Written by Pam Smith
Wednesday, 25 July 2012 00:00
Would you expect to see the president of a seminary to be living missionally by kneeling in the dirt not to pray, but to pull weeds? You would if it is Biblical Seminary’s president.
He’s not just a president…he’s a member of Living Hope Church, a church that studied stewardship and came up with the idea of gardening as a way to bless the community.
They’ve planted sunflowers, herbs, onions, tomatoes, peppers, beans, broccoli, beets, lettuce, kale, radishes and potatoes. Church members and others in the community pay $25 a year and tend the garden a few hours a week to receive a share of its bounty. Everyone involved can take something from it and there’s plenty to take.
In fact, surplus from the harvest is donated to the church’s food pantry, which serves about 20 to 30 families.
Living Hope is hoping to attract interest in the garden among the larger community, something they’ve already begun to do. A local family decided to get their hands dirty this summer in the garden as a way to teach their daughters what it takes to put food on the table. They’ve enjoyed themselves so much that the 12-year-old daughter started her own small garden — stocked with peppers and tomatoes — in their backyard. The family expressed that not only is it a ‘cool’ thing to do, but they’ve also made some new friends.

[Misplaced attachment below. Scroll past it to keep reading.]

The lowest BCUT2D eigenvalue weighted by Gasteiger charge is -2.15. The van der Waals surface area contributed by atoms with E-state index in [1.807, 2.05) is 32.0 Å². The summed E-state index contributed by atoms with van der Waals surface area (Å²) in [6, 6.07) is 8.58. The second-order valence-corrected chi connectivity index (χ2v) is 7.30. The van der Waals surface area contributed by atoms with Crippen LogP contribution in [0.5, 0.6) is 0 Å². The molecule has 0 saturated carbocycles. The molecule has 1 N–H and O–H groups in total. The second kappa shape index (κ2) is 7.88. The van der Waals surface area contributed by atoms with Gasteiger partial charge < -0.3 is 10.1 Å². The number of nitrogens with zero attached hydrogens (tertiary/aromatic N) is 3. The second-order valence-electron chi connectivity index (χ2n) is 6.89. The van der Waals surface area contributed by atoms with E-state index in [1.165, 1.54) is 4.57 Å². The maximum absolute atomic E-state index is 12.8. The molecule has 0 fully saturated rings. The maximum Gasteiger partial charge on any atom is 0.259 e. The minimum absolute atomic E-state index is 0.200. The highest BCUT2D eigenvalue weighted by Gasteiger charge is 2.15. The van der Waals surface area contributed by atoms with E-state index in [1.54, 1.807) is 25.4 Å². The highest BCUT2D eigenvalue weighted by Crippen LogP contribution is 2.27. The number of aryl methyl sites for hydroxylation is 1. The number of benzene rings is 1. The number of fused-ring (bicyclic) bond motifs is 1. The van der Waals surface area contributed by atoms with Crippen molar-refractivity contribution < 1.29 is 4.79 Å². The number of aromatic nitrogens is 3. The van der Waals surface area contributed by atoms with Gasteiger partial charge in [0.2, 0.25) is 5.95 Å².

Two of those friends: the seminary president pictured above and the pastor of the church who are enjoying building a relationship with this new family.
So, that’s how it can be for missional living. It can even include broccoli.
Pam Smith is the Vice President for Student Advancement at Biblical Seminary and also instructs in our counseling program in the areas of career and coaching. Email Pam at